We were lost and the helpful farmer we asked for directions didn’t know the way either. “Go straight on to Esenköy. They know everything there” he said “they’ll put you right.”

Kavaklidere, a town north east of Muğla but still within Muğla province, was another place Fethiye Times wanted to see so we decided to head in that direction.  The main road to Kavaklidere (and by the way if you recognise the name from wine labels don’t get excited – this is another place of the same name) is along a right turn just past the turn off to Yatağan from the main Muğla – Izmir road.  Now call us prejudiced but Fethiye Times does not like Yatağan.  Its main claims to fame are opencast coalmining and a very ugly power generating station.  Plus the former has obliterated some important historical ruins in its execution.  Hence, whenever possible, we avoid Yatağan and, according to our map, we could turn off before the main road and follow ‘village roads’ diagonally across country to join up with the main road again later. 

We turned off and proceeded to climb up and up, on an initially asphalted road that soon became a dirt track.  But still an obviously well used track as there was a village every few miles along the road.  And what villages – we could have entered a time warp.  Hardly any vehicles but lots of well fed donkeys.  Fertile land with the fields all being harvested and friendly people waving as we drove by.  We stopped to ask directions and a woman called Hatice, who had a splendid donkey, informed us that the road didn’t meet the main Kavaklidere road.  Then her father emerged from the house clearly feeling conversation with lost foreigners was ‘man’s work’.  He told us to turn back a short way then follow the signs to Şerefköy, go through that village and straight on to Esenköy “They know everything in Esenköy” he said “they’ll put you right.”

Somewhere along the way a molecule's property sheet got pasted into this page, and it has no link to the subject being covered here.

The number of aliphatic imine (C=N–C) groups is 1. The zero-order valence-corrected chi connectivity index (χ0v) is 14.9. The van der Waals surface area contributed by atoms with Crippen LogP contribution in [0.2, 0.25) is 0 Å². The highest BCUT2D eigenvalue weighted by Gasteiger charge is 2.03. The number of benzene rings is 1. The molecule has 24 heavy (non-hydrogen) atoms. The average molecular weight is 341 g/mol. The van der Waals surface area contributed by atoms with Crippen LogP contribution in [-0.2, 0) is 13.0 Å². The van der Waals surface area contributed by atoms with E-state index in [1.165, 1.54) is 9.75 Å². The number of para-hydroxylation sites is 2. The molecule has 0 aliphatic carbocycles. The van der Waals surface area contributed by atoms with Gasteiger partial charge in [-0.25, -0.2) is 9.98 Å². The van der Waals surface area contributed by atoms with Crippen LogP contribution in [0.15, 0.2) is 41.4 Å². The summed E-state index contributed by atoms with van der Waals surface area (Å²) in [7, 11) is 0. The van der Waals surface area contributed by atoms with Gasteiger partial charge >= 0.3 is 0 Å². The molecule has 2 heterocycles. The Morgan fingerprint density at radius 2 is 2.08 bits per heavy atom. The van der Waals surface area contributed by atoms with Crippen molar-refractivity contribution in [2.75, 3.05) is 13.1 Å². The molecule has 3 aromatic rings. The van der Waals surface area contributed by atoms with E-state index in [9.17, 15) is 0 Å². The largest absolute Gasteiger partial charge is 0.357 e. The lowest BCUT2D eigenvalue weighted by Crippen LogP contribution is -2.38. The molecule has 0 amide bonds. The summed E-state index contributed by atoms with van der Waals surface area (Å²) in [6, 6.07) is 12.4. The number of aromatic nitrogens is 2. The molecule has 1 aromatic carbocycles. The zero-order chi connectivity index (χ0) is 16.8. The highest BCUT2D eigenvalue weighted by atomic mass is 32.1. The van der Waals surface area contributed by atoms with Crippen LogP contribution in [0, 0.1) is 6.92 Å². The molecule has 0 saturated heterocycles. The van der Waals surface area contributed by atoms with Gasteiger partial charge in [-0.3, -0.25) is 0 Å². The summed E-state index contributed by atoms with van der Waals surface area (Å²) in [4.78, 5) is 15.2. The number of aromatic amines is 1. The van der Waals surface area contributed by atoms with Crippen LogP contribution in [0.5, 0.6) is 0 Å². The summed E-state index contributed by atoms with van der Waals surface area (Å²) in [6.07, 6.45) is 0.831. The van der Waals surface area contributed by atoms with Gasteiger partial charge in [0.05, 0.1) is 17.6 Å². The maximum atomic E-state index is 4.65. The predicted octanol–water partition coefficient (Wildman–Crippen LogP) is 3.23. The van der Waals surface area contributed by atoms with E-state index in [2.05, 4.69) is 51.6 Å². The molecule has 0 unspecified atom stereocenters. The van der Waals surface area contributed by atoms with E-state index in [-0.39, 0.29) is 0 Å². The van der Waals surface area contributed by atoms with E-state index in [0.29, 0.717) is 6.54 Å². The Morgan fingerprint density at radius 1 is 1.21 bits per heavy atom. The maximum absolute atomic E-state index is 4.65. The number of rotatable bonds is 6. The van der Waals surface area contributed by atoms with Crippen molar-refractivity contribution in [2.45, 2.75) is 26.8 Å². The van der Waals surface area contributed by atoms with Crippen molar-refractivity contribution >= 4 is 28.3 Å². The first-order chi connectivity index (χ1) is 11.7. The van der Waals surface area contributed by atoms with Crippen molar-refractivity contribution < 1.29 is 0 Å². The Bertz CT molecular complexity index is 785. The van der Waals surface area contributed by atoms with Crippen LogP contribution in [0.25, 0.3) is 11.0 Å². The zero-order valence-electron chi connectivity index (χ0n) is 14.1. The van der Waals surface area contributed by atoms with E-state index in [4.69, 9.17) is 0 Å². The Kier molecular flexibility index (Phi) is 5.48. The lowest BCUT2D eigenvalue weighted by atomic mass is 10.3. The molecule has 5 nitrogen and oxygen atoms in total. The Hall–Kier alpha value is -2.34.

So we followed his directions but couldn’t see anyone out and about in Esenköy.  However, Fethiye Times is nothing if not adventurous, so we carried on through the village (we were also using a GPS system that told us we were going in the right direction) and a mile or so up the road came upon a fork in the road between which lay a heavenly campsite.  Pine trees, but not many thus minimising fire dangers, plenty of rocks for sitting on and flat ground for tents.  In no time at all the tents were up, the dinner was simmering and we were scrutinised by various inhabitants of Esenköy who passed us en route home – some in old Turkish cars like ours and others, on donkeys, who responded to our ‘merhabas’ and ‘iyi akşamlars’.

After dark we played word games beneath a sky full of stars and retired to our tents to sleep the sleep of the just in the crystal clear air.

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